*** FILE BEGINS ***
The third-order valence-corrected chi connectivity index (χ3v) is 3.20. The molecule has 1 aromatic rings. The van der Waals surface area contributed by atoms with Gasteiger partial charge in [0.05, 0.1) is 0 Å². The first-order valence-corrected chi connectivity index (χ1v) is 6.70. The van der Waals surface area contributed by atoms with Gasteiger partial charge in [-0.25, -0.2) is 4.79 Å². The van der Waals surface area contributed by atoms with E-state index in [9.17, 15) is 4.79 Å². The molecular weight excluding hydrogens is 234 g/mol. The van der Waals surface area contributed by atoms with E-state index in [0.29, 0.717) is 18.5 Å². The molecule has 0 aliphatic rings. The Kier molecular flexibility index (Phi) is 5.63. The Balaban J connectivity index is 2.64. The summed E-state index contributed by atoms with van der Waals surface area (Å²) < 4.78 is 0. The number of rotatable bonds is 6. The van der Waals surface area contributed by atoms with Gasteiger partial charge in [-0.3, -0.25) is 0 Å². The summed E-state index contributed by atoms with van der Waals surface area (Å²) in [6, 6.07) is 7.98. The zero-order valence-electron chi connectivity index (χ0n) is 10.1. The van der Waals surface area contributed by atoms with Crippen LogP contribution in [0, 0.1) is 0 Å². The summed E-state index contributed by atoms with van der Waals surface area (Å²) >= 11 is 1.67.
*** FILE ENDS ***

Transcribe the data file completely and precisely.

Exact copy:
The third-order valence-corrected chi connectivity index (χ3v) is 3.20. The molecule has 1 aromatic rings. The van der Waals surface area contributed by atoms with Gasteiger partial charge in [0.05, 0.1) is 0 Å². The first-order valence-corrected chi connectivity index (χ1v) is 6.70. The van der Waals surface area contributed by atoms with Gasteiger partial charge in [-0.25, -0.2) is 4.79 Å². The van der Waals surface area contributed by atoms with E-state index in [9.17, 15) is 4.79 Å². The molecular weight excluding hydrogens is 234 g/mol. The van der Waals surface area contributed by atoms with E-state index in [0.29, 0.717) is 18.5 Å². The molecule has 0 aliphatic rings. The Kier molecular flexibility index (Phi) is 5.63. The Balaban J connectivity index is 2.64. The summed E-state index contributed by atoms with van der Waals surface area (Å²) < 4.78 is 0. The number of rotatable bonds is 6. The van der Waals surface area contributed by atoms with Gasteiger partial charge in [-0.3, -0.25) is 0 Å². The summed E-state index contributed by atoms with van der Waals surface area (Å²) in [6, 6.07) is 7.98. The zero-order valence-electron chi connectivity index (χ0n) is 10.1. The van der Waals surface area contributed by atoms with Crippen LogP contribution in [0, 0.1) is 0 Å². The summed E-state index contributed by atoms with van der Waals surface area (Å²) >= 11 is 1.67.